My friend Tonny M. sent me a tip to two pretty nice charts depicting the state of U.S. healthcare spending (link).
The first shows U.S. as an outlier:
This chart is a replica of the Lane Kenworthy chart, with some added details, that I have praised here before. This chart remains one of the most impactful charts I have seen. The added time-series details allow us to see a divergence from about 1980.
The second chart shows the inequity of healthcare spending among Americans. The top 10% spenders consume about 6.5 times as much as the average while the bottom 16% do not spend anything at all.
This chart form is standard for depicting imbalance in scientific publications. But the general public finds this chart difficult to interpret, mostly because both axes operate on a cumulative scale. Further, encoding inequity in the bend of the curve is not particularly intuitive.
So I tried out some other possibilities. Both alternatives are based on incremental, not cumulative, metrics. I take the spend of the individual ten groups (deciles) and work with those dollars. Also, I provide a reference point, which is the level of spend of each decile if the spend were to be distributed evenly among all ten groups.
The first alternative depicts the "excess" or "deficient" spend as column segments.
The second alternative shows the level of excess or deficient spending as slopes of lines. I am aiming for a bit more drama here.
Now, the interpretation of this chart is not simple. Since illness is not evenly spread out within the population, this distribution might just be the normal state of affairs. Nevertheless, this pattern can also result from the top spenders purchasing very expensive experimental treatments with little chance of success, for example.
This Economist chart has a great concept but I find it difficult to find the story: (link)
I am a fan of color-coding the text as they have done here so that part is good.
The journalist has this neat idea of comparing those who are apathetic ("don't care about whether Britain is in or out") and those who are passionate ("strongly prefer" that Britain is either in or out).
The chosen format suffers because of graphical inequity: the countries are sorted by decreasing apathy, which means it is challenging to figure out the degree of passion.
This chosen order is unrelated to the question at hand. One possible way of interpreting the chart is to compare individual countries against the European average. The journalist also recognizes this, and highlighted the Euro average.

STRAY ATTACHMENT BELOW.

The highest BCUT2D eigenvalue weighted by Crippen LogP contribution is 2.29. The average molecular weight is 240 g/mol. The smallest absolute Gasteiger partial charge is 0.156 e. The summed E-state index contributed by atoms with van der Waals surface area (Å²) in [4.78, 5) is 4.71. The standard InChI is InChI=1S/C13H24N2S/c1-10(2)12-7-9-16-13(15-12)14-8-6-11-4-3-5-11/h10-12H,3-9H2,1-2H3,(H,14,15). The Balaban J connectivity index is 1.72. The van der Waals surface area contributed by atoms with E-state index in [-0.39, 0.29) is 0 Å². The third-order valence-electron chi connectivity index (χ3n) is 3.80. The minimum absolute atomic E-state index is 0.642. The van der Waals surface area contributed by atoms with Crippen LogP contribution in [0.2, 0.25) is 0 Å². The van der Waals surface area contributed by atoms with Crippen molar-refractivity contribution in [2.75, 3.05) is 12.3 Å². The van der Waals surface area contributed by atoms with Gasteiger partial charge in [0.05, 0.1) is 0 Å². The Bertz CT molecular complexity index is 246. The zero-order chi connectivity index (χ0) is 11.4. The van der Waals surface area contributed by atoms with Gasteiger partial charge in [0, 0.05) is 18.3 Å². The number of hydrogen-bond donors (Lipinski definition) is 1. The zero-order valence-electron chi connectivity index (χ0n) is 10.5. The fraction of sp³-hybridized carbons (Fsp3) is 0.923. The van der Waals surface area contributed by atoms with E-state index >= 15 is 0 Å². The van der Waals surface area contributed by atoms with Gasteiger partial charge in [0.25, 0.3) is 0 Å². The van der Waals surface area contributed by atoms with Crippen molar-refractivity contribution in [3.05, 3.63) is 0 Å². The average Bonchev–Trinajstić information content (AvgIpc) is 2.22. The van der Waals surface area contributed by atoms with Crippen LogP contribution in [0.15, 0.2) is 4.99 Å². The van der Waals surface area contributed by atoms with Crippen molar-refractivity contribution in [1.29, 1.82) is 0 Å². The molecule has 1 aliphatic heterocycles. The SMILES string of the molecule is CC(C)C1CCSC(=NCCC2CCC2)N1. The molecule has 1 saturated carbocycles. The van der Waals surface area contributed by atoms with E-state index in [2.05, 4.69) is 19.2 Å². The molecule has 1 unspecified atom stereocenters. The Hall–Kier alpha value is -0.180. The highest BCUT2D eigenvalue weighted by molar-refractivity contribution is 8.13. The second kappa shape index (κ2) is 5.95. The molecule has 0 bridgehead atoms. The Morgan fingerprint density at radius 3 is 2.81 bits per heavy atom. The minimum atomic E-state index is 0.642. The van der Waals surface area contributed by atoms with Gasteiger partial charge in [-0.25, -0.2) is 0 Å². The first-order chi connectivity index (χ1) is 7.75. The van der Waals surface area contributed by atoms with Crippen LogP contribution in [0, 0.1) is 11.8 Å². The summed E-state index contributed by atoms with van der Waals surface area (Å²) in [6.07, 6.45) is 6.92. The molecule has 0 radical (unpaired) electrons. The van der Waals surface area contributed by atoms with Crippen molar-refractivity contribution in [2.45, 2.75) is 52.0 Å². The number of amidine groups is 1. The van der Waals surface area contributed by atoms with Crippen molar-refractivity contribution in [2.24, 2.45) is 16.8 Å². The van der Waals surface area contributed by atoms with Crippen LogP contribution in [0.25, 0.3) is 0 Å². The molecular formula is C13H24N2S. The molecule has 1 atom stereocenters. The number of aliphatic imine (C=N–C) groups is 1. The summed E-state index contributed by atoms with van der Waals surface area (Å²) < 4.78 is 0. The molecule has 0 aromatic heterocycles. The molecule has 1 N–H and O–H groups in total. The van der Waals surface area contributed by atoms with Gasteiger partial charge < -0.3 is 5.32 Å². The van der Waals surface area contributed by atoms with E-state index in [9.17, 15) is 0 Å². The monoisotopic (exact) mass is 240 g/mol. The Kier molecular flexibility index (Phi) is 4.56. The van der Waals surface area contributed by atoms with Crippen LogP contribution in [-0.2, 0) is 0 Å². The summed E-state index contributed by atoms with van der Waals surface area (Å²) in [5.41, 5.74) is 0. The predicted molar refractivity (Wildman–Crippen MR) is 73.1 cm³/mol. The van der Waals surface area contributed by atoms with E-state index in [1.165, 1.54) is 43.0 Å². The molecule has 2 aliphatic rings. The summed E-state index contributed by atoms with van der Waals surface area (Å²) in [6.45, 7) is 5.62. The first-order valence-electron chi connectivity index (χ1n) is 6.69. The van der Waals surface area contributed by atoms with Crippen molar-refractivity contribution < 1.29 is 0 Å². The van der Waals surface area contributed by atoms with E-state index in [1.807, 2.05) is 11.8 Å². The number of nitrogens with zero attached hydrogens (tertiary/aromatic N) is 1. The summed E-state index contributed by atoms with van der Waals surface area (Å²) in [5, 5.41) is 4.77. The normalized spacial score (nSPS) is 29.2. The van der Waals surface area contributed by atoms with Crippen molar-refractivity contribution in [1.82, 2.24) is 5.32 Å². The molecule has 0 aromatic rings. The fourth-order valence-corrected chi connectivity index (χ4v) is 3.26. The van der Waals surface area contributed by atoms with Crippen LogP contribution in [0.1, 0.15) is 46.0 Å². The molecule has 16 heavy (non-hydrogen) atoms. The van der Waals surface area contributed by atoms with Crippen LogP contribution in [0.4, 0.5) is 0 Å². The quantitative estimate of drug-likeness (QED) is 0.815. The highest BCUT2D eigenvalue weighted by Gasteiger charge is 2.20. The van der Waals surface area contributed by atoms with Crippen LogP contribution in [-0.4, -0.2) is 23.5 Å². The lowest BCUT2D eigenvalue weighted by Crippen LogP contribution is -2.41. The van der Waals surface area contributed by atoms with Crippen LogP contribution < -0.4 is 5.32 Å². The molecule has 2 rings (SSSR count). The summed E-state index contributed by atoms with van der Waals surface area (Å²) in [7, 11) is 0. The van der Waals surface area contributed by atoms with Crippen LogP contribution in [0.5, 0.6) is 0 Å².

The problem is that there are two different averages and no good way to decide whether a particular country is above or below average.
Here is my version of the chart:
The biggest change is to create the new metric: how many people say they really care about Brexit/Bremain for every person who say they don't care. In Britain, over four people really care for each one who doesn't while in Slovenia, you can only find fewer than half a person who really cares for each one who doesn't.
Catching a dose of Alberto Cairo the other day. He has a good post about various Brexit/Bremain maps.
The story started with an editor of The Spectator, who went on twitter to make the claim that the map on the right is better than someone else's map on the left:
There are two levels at which we should discuss these maps: the scaling of the data, and the mapping of colors.
The raw data are percentages based on counts of voters so the scale is decimal. In general, we discretize the decimal data in order to improve comprehension. Discretizing means we lose granularity. This is often a good thing. The binary map on the left takes the discretization to its logical extreme. Every district is classified as either Brexit (> 50% in favor) or Bremain (> 50% opposed). The map on the right uses six total groups (so three subgroups of Brexit and three subgroups of Bremain.
Then we deal with mapping of numbers to colors. The difference between these two maps is the use of hues versus shades. The binary map uses two hues, which is probably most people's choice since we are representing two poles. The map on the right uses multiple shades of one hue. Alternatively, Alberto favors a "diverging" color scheme in which we use three shades of two hues.
The editor of The Spectator claims that his map is more "true to the data." In my view, his statement applies in these two senses: the higher granularity in the scaling, and also, the fact that there is only one data series ("share of vote for Brexit") and therefore only one color.
The second point relates to polarity of the scale. I wrote about this issue before - related to a satisfaction survey designed (not too well) by SurveyMonkey, one of the major online survey software services. In that case, I suggested that they use a bipolar instead of unipolar scale. I'd rather describe my mood as somewhat dissatisfied instead of a little bit satisfied.
I agree with Alberto here in favor of bipolarity. It's quite natural to underline the Brexit/Bremain divide.
Given what I just said, why complain about the binary map?
We agree with the editor that higher granularity improves comprehension. We just don't agree on how to add graularity. Alberto tells his readers he likes the New York Times version:
This is substantively the same map as The Spectator's, except for 8 groups instead of 6, and two hues instead of one.
Curiously enough, I gave basically the same advice to the Times regarding their maps showing U.S. Presidential primary results. I noted that their use of two hues with no shades in the Democratic race obscures the fact that none of the Democratic primiaries was a winners-take-all contest. Adding shading based on delegate votes would make the map more "truthful."
That said, I don't believe that the two improvements by the Times are sufficient. Notice that the Brexit referendum is one-person, one-vote. Thus, all of the maps above have a built-in distortion as the sizes of the regions are based on (distorted) map areas, rather than populations. For instance, the area around London is heavily Bremain but appears very small on this map.
The Guardian has a cartogram (again, courtesy of Alberto's post) which addresses this problem. Note that there is a price to pay: the shape of Great Britain is barely recognizable. But the outsized influence of London is properly acknowledged.
This one has two hues and four shades. For me, it is most "truthful" because the sizes of the colored regions are properly mapped to the vote proportions.